Theses Doctoral

# Approximation Algorithms for Demand-Response Contract Execution and Coflow Scheduling

Qiu, Zhen

Solving operations research problems with approximation algorithms has been an important topic since approximation algorithm can provide near-optimal solutions to NP-hard problems while achieving computational efficiency. In this thesis, we consider two different problems in the field of optimal control and scheduling theory respectively and develop efficient approximation algorithms for those problems with performance guarantee.
Chapter 2 presents approximation algorithms for solving the optimal execution problem for demand-response contract in electricity markets. Demand side participation is essential for achieving real-time energy balance in today's electricity grid. Demand-response contracts, where an electric utility company buys options from consumers to reduce their load in the future, are an important tool to increase demand-side participation. In this chapter, we consider the operational problem of optimally exercising the available contracts over the planning horizon such that the total cost to satisfy the demand is minimized. In particular, we consider the objective of minimizing the sum of the expected ℓ_β-norm of the load deviations from given thresholds and the contract execution costs over the planning horizon. For β=∞, this reduces to minimizing the expected peak load. The peak load provides a good proxy to the total cost of the utility as spikes in electricity prices are observed only in peak load periods. We present a data driven near-optimal algorithm for the contract execution problem. Our algorithm is a sample average approximation (SAA) based dynamic program over a multi-period planning horizon. We provide a sample complexity bound on the number of demand samples required to compute a (1+ε)-approximate policy for any ε>0. Our SAA algorithm is quite general and we show that it can be adapted to quite general demand models including Markovian demands and objective functions. For the special case where the demand in each period is i.i.d., we show that a static solution is optimal for the dynamic problem. We also conduct a numerical study to compare the performance of our SAA based DP algorithm. Our numerical experiments show that we can achieve a (1+ε)-approximation in significantly smaller numbers of samples than what is implied by the theoretical bounds. Moreover, the structure of the approximate policy also shows that it can be well approximated by a simple affine function of the state.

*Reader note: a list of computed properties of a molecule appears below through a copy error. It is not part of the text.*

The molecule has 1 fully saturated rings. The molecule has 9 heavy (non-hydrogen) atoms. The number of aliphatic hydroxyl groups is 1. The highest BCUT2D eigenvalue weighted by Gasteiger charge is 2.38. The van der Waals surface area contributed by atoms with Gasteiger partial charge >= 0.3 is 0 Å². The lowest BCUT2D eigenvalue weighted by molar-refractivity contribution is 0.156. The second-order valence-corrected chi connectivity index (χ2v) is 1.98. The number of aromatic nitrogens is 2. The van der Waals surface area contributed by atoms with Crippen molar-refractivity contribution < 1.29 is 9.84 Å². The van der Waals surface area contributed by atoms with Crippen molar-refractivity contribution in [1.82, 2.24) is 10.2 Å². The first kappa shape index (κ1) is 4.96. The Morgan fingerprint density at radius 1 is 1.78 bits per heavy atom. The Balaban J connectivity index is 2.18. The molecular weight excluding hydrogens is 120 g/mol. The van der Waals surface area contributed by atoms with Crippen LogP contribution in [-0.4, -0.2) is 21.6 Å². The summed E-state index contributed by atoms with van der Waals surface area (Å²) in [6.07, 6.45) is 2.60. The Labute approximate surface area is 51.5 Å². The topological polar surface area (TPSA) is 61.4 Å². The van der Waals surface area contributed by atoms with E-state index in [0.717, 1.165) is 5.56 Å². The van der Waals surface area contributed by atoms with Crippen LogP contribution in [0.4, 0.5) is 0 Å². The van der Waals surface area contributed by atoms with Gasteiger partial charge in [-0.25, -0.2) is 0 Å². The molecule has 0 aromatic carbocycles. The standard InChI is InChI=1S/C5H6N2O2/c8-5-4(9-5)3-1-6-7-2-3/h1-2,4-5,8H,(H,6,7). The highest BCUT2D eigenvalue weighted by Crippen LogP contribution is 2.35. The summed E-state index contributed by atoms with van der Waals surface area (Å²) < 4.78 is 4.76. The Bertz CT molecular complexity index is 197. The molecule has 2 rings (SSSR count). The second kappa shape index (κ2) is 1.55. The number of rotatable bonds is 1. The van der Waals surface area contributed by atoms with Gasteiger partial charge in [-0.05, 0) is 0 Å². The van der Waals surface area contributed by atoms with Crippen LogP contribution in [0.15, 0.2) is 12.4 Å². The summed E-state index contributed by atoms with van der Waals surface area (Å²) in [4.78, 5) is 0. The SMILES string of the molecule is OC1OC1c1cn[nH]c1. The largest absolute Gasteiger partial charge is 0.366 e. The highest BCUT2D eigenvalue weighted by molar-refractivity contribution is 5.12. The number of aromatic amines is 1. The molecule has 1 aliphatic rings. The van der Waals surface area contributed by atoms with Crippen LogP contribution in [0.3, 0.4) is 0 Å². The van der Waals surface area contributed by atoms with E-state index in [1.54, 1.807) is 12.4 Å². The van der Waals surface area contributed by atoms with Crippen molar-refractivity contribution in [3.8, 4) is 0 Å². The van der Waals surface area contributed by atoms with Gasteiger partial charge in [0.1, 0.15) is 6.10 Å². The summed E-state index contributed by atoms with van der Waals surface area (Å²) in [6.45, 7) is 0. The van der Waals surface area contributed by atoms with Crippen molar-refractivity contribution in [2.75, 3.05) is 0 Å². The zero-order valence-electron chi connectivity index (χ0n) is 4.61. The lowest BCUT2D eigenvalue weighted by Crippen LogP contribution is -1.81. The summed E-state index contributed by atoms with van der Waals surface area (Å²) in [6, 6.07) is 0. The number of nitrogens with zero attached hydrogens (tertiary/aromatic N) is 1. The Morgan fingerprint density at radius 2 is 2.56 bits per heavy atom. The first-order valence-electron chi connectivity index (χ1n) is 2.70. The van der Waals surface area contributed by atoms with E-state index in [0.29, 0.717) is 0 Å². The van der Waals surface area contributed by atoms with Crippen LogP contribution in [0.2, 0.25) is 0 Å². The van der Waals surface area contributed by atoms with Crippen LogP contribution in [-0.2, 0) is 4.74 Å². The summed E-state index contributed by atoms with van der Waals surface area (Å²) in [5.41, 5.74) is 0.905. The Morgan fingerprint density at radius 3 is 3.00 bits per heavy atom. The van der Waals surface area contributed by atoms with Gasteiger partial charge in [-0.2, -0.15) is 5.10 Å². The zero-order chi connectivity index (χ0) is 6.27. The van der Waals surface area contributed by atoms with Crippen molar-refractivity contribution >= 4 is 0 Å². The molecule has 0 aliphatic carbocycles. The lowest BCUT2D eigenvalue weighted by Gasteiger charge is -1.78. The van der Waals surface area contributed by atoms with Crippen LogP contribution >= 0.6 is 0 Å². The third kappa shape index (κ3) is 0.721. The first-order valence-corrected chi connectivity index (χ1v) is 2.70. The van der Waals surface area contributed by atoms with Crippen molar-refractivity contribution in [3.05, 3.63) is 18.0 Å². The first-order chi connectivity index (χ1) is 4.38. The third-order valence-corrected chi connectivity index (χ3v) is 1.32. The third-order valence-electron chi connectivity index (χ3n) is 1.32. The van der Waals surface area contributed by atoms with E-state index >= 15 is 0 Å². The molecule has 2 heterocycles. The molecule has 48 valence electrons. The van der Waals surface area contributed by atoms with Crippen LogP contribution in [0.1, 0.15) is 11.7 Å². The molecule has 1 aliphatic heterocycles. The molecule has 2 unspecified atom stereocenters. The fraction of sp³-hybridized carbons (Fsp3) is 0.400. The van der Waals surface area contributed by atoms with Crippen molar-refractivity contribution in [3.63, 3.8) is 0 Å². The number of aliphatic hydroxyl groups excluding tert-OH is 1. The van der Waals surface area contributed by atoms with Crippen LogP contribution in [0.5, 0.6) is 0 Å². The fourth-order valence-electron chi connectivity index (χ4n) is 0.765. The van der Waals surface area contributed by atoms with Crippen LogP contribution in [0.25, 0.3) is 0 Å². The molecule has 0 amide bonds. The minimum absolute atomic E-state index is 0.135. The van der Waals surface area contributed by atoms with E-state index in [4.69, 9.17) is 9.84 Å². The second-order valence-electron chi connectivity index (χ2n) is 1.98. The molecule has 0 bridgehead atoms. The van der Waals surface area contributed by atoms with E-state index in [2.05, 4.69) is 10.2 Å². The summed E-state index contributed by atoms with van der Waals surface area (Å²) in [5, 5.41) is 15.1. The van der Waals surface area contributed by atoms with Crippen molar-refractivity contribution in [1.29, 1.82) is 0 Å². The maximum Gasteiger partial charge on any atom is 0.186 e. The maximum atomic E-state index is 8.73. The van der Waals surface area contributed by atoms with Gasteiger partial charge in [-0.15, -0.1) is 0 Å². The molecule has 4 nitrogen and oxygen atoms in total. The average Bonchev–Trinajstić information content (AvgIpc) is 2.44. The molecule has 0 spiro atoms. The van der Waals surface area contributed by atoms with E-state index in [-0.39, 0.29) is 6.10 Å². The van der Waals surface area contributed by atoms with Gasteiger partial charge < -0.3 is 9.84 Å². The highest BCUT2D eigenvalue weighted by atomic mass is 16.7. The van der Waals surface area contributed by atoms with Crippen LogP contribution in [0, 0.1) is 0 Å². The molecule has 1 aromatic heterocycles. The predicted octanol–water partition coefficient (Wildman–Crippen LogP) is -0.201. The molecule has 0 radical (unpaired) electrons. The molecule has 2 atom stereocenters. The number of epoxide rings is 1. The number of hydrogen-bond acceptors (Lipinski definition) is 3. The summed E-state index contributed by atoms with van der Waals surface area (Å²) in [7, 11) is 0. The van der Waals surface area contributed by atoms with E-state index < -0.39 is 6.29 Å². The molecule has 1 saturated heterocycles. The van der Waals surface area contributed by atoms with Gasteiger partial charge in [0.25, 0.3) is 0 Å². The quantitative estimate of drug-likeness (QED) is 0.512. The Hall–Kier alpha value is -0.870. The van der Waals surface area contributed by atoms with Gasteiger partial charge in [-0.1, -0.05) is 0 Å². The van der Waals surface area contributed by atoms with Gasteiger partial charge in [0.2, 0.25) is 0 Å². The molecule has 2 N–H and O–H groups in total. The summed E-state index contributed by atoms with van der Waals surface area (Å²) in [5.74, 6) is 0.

In Chapter 3, we study the NP-hard coflow scheduling problem and develop a polynomial-time approximation algorithm for the problem with constant approximation ratio. Communications in datacenter jobs (such as the shuffle operations in MapReduce applications) often involve many parallel flows, which may be processed simultaneously. This highly parallel structure presents new scheduling challenges in optimizing job-level performance objectives in data centers. Chowdhury and Stoica  introduced the coflow abstraction to capture these communication patterns, and recently Chowdhury et al.  developed effective heuristics to schedule coflows. In this chapter, we consider the problem of efficiently scheduling coflows so as to minimize the total weighted completion time, which has been shown to be strongly NP-hard . Our main result is the first polynomial-time deterministic approximation algorithm for this problem, with an approximation ratio of \$64/3\$, and a randomized version of the algorithm, with a ratio of 8+16sqrt{2}/3. Our results use techniques from both combinatorial scheduling and matching theory, and rely on a clever grouping of coflows.
In Chapter 4, we carry out a comprehensive experimental analysis on a Facebook trace and extensive simulated instances to evaluate the practical performance of several algorithms for coflow scheduling, including our approximation algorithms developed in Chapter 3. Our experiments suggest that simple algorithms provide effective approximations of the optimal, and that the performance of the approximation algorithm of Chapter 3 is relatively robust, near optimal, and always among the best compared with the other algorithms, in both the offline and online settings.

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